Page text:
Threshold The threshold for event detection. This is not a strict threshold, but rather a scaling factor applied to a local threhold computed from the estimated pixel SNR. Will generally not need to be altered (except for some of the interpolation based fits)
Type The type of fit to perform
Interp The type of interpolation to perform (only methods with Interp in their name)
Start at The frame # should to start our analysis at
Background What range of frames should be used for background estimation. Uses python slice notation.
Subtract background Should we subtract the background before fitting (rather than just for event detection)
Debounce r The radius (in pixels) within which 2 events cannot be reliably distinguished
Shifts The shift field to use for chromatic shift correction (only methods with Splitter in their name.
PSF The PSF measurement to use (only Interp methods)
Track Fiducials Whether to estimate drift using fiduciaries
Variance Map An image containing a pixel by pixel map of camera variance (read noise) for sCMOS correction
Dark Map An image containing a pixel by pixel map of dark values for sCMOS correction
Flatfield Map: An image used for flatfielding (gain correction) with sCMOS cameras

Some fit modules will also display custom settings.

Starting the fitting

Testing the object detection

Whilst the threhold factor is fairly robust, it is generally worth testing the detection by clicking the Test button. This performs the object finding step on a selection of frames spaced throughout the sequence. If this fails one should check the Camera.ADOffset setting in the metadata (accessible through the Metadata tab) to see if this is reasonable before attempting to tweak the detection threshold. (The ADOffset is estimated by taking a number of dark frames before the acquisition starts, and can be fooled if the room lights are on and/or the laser shutters are misbehaving). Metadata parameters can be edited by right clicking the appropriate field in the Metadata tab.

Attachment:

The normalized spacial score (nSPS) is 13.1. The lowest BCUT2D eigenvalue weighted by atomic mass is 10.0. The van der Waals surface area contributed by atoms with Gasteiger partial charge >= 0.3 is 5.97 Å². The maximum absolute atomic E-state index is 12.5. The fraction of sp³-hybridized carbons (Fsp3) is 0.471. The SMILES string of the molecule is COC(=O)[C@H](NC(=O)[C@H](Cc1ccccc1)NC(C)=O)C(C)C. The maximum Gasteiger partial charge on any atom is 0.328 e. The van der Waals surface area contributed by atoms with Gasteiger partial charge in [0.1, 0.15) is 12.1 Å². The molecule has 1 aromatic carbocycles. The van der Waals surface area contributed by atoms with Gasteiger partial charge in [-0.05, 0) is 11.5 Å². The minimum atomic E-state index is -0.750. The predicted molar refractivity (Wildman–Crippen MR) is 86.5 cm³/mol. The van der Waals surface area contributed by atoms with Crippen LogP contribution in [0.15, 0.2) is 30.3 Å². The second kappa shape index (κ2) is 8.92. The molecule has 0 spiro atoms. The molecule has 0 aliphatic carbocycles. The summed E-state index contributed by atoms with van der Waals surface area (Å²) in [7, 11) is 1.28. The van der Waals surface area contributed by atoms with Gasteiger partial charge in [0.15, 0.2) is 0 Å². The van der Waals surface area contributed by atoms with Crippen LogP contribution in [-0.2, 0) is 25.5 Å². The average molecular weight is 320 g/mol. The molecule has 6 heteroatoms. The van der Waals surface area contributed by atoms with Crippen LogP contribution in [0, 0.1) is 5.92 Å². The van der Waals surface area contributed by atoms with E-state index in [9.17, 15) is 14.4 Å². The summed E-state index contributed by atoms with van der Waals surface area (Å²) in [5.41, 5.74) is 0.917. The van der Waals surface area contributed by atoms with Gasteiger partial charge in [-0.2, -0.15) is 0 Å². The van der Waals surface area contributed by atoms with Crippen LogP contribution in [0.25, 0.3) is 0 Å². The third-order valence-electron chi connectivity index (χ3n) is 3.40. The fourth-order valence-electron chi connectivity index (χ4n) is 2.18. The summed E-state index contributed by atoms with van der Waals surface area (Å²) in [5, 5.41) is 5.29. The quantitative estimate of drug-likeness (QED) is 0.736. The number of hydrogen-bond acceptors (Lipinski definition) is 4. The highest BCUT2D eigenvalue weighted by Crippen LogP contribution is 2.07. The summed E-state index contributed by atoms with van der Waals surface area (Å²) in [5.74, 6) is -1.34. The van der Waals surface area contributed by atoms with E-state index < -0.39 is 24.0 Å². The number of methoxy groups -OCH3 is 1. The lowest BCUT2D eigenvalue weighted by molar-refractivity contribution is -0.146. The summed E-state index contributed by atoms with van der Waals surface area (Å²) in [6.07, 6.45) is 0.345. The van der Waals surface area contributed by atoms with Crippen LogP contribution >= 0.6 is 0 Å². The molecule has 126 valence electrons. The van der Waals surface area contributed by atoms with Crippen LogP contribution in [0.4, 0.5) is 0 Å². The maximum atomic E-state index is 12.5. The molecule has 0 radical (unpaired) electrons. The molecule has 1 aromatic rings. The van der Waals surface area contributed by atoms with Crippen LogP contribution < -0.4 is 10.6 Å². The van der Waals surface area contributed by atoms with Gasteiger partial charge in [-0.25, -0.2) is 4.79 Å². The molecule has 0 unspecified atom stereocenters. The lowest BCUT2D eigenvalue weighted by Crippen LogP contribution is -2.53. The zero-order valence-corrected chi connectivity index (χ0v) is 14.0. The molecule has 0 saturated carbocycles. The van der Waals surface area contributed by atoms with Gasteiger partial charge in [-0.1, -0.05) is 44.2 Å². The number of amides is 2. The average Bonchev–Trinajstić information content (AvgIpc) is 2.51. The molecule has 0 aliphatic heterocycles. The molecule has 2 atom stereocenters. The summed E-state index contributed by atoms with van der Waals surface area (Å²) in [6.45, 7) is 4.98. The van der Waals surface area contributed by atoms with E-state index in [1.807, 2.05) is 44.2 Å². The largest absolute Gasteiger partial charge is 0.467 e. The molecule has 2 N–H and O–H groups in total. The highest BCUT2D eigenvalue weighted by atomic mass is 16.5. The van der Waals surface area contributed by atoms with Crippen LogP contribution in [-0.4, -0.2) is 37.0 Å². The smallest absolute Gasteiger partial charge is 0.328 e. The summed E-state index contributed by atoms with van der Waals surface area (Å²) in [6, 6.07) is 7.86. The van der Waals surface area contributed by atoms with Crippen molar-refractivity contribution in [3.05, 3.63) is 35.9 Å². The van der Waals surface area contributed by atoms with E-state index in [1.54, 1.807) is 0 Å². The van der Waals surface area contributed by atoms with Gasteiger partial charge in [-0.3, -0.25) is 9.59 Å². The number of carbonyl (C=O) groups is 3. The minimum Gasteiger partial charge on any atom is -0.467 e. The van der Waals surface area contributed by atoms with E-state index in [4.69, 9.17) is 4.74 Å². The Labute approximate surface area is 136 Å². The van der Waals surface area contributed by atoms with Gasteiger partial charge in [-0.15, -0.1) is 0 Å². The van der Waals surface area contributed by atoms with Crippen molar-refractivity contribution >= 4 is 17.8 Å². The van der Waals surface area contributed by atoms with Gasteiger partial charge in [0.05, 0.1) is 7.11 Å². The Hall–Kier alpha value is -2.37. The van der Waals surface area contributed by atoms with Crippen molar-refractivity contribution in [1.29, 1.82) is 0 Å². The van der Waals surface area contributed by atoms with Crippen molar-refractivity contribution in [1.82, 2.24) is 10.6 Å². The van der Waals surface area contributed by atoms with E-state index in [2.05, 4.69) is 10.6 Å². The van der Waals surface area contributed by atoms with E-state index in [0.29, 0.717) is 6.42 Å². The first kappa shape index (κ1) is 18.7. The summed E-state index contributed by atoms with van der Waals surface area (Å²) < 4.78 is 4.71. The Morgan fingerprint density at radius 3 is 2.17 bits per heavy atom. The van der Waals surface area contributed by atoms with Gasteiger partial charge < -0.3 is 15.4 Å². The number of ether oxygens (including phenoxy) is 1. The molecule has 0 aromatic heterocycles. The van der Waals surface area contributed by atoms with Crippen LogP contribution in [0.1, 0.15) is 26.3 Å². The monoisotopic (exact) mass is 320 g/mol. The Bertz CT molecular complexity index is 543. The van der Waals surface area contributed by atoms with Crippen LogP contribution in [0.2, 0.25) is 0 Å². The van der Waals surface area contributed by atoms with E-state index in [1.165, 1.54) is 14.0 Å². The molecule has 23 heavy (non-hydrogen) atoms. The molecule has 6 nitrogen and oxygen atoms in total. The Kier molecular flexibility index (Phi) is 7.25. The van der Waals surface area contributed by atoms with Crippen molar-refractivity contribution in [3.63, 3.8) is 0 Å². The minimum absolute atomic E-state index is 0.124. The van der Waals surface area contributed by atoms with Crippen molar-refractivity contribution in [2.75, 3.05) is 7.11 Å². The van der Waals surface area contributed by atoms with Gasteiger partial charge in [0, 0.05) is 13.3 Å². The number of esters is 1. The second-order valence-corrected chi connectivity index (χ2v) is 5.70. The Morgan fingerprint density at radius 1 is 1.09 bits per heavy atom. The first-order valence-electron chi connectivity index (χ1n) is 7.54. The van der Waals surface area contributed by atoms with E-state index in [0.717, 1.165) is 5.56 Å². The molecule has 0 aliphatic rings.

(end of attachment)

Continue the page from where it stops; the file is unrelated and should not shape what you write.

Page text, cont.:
Launching the analysis tasks

Once satisfied with the event detection, the analysis proper can be started by clicking the Go button. The results will automatically be saved as .h5r files, either under the PYMEDATADIR directory (if the environment variable was set earlier), or in a directory called PYMEData in the users home directory (c:\\Users\\<username>\\ under windows).

The resulting .h5r files can be opened in VisGUI.

Note

A crude form of distributing the analysis over multiple computers (a small ad-hoc cluster) can be achieved by:

  • Make sure that the same version of PYME is installed on all machines
  • Run launchWorkers on each machine you want to use.

A much better approach, however, is to use the ‘new-style’ distributed analysis which is both significantly faster and more robust. TODO - write docs.

Footnotes

[1]If you’re running the analysis on the data acquisition computer, and have a decent number of cores available (e.g. 8), better performance can be achieved by reserving a core for each of the Acqusition and Server processes (ie limiting the number of workers to 6 in our 8 core case). This can be done by explicitly specifying the number of workers to launch as an argument eg: launchWorkers 6.
[2]Using the zeroconf/MDNS protocol.